Houses of Ravicka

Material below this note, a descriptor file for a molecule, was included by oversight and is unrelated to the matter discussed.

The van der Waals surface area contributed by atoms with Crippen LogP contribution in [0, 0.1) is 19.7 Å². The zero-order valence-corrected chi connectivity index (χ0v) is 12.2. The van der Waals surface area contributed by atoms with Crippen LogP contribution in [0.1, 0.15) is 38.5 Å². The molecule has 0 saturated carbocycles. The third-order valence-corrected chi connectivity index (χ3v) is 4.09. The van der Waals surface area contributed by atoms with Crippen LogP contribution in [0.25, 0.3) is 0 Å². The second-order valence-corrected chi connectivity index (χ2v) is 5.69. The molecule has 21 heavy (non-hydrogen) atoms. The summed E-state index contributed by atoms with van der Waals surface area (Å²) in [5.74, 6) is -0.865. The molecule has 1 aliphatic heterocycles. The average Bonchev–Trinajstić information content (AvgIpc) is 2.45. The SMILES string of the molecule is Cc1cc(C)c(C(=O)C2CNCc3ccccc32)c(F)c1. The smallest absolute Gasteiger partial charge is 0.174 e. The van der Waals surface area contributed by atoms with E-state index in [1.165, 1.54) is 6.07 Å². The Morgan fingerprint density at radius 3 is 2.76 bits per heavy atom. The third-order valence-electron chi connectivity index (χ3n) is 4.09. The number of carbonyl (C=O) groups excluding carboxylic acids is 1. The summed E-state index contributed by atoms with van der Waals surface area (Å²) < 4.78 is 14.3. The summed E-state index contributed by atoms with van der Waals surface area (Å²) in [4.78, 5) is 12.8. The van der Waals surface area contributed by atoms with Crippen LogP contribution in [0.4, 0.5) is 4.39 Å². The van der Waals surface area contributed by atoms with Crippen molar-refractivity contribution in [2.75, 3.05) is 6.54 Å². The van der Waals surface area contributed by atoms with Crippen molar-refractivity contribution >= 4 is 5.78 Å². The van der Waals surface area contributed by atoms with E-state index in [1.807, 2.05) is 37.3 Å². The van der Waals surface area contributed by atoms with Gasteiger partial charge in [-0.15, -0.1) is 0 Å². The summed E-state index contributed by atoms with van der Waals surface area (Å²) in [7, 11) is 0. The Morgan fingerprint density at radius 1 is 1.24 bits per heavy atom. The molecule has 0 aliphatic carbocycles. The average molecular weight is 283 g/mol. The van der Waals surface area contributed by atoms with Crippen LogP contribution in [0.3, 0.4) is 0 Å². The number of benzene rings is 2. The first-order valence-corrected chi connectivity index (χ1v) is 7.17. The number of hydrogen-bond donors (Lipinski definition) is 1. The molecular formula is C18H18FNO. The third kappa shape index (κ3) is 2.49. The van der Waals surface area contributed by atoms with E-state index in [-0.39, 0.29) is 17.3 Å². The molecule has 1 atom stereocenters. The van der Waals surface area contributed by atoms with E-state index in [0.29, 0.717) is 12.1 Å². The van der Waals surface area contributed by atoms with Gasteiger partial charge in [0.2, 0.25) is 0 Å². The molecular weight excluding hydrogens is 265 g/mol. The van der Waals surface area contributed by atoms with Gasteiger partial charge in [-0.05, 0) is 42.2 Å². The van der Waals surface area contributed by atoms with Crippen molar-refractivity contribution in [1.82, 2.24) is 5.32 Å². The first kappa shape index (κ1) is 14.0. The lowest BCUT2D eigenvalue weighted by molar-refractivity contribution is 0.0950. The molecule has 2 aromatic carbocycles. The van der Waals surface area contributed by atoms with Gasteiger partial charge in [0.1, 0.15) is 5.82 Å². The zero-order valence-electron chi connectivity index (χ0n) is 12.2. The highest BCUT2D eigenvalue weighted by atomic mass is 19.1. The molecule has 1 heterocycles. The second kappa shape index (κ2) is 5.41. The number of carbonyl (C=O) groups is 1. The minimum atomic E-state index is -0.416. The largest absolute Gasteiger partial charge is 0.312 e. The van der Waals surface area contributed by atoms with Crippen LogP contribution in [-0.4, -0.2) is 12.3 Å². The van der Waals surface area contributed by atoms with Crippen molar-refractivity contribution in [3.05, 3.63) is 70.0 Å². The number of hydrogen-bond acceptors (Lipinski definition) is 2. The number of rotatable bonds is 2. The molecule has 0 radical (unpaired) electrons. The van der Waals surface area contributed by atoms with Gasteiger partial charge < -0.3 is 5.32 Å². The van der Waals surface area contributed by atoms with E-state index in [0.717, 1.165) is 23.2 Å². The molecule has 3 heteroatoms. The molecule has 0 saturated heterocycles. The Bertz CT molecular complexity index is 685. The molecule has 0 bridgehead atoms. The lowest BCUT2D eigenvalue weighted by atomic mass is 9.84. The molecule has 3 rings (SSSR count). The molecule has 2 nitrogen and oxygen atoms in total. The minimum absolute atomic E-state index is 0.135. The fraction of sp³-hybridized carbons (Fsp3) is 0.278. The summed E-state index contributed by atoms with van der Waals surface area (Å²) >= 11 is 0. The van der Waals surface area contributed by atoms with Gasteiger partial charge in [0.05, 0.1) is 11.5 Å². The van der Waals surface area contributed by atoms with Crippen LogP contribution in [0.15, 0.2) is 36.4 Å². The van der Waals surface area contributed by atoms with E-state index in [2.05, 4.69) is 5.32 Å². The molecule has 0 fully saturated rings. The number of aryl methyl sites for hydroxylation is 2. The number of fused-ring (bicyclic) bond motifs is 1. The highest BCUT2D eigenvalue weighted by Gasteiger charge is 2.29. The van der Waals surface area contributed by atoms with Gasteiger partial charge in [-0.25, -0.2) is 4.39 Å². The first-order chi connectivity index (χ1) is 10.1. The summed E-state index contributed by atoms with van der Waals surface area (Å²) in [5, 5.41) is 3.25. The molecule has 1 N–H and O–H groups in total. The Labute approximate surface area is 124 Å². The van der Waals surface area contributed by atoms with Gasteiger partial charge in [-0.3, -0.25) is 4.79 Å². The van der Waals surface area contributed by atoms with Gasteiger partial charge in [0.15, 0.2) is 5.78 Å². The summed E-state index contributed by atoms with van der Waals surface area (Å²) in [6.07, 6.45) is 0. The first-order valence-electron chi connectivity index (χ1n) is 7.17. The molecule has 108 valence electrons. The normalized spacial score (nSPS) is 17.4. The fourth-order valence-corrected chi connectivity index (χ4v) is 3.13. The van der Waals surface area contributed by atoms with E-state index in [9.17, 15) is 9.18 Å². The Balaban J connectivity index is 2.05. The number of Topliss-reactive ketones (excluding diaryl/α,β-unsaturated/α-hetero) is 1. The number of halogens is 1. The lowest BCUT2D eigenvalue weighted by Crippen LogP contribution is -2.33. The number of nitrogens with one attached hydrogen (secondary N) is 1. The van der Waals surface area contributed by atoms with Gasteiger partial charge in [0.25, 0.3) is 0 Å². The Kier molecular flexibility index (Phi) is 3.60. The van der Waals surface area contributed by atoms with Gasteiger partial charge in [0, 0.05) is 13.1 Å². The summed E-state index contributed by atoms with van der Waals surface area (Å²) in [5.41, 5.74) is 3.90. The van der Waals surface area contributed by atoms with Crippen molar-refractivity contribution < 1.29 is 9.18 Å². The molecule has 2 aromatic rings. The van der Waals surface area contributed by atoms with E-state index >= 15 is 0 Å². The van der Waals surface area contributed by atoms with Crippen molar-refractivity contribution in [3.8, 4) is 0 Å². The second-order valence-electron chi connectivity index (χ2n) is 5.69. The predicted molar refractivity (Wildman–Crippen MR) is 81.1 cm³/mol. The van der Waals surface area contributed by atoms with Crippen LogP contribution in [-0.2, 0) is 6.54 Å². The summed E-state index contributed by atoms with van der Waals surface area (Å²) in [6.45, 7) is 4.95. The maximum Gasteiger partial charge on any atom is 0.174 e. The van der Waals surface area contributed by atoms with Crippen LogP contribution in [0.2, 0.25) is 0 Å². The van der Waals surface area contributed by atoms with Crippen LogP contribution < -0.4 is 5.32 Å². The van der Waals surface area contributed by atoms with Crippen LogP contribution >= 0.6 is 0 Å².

“More Kafka than Kafka, Renee Gladman’s achievement ranks alongside many of Borges’ in its creation of a fantastical landscape with deep psychological impact.” —Jeff VanderMeer Since 2010 writer and artist Renee Gladman has placed fantastic and philosophical stories in the invented city-state of Ravicka, a Ruritanian everyplace with its own gestural language, poetic architecture, and inexplicable physics. As Ravicka has grown, so has Gladman's project, spilling out from her fiction—Event Factory, The Ravickians, and Ana Patova Crosses a Bridge—into her nonfiction (Calamities) and even visual art (Prose Architectures). The result is a project unlike any other in American letters today, a fictional world that spans not only multiple books but different genres, even different art forms. In Houses of Ravicka, the city's comptroller, author of Regulating the Book of Regulations, seems to have lost a house. It is not where it's supposed to be, though an invisible house on the far side of town, which corresponds to the missing house, remains appropriately invisible. Inside the invisible house, a nameless Ravickian considers how she came to the life she is living, and investigates the deep history of Ravicka—that mysterious city-country born of Renee Gladman's philosophical, funny, audacious, extraordinary imagination.